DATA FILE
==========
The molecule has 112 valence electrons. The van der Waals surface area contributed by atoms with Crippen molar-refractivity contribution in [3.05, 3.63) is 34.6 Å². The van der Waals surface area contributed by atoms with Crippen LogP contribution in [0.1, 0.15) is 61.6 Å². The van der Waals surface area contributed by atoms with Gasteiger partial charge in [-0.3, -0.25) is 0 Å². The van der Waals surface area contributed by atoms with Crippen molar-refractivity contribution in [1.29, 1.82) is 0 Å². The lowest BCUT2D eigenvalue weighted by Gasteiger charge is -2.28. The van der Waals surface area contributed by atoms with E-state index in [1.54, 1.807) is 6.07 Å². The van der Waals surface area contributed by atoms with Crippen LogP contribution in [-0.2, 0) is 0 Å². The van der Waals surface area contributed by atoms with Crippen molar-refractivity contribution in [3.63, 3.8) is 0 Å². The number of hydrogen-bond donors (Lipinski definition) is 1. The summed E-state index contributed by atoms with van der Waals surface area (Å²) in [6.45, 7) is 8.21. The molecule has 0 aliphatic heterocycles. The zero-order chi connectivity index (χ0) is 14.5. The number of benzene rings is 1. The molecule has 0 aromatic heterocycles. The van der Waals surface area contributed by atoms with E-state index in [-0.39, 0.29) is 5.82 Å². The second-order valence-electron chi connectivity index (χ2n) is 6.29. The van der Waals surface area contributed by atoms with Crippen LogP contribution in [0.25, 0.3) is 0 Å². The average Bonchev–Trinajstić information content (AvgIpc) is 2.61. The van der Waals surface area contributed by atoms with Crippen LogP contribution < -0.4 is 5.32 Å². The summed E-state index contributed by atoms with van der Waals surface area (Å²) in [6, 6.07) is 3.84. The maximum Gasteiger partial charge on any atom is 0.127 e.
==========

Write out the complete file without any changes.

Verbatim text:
The molecule has 112 valence electrons. The van der Waals surface area contributed by atoms with Crippen molar-refractivity contribution in [3.05, 3.63) is 34.6 Å². The van der Waals surface area contributed by atoms with Crippen LogP contribution in [0.1, 0.15) is 61.6 Å². The van der Waals surface area contributed by atoms with Gasteiger partial charge in [-0.3, -0.25) is 0 Å². The van der Waals surface area contributed by atoms with Crippen molar-refractivity contribution in [1.29, 1.82) is 0 Å². The lowest BCUT2D eigenvalue weighted by Gasteiger charge is -2.28. The van der Waals surface area contributed by atoms with E-state index in [1.54, 1.807) is 6.07 Å². The van der Waals surface area contributed by atoms with Crippen LogP contribution in [-0.2, 0) is 0 Å². The van der Waals surface area contributed by atoms with Crippen molar-refractivity contribution in [3.63, 3.8) is 0 Å². The number of hydrogen-bond donors (Lipinski definition) is 1. The summed E-state index contributed by atoms with van der Waals surface area (Å²) in [6.45, 7) is 8.21. The molecule has 0 aliphatic heterocycles. The zero-order chi connectivity index (χ0) is 14.5. The number of benzene rings is 1. The molecule has 0 aromatic heterocycles. The van der Waals surface area contributed by atoms with E-state index in [-0.39, 0.29) is 5.82 Å². The second-order valence-electron chi connectivity index (χ2n) is 6.29. The van der Waals surface area contributed by atoms with Crippen LogP contribution in [0.25, 0.3) is 0 Å². The average Bonchev–Trinajstić information content (AvgIpc) is 2.61. The van der Waals surface area contributed by atoms with Crippen LogP contribution < -0.4 is 5.32 Å². The summed E-state index contributed by atoms with van der Waals surface area (Å²) in [6, 6.07) is 3.84. The maximum Gasteiger partial charge on any atom is 0.127 e.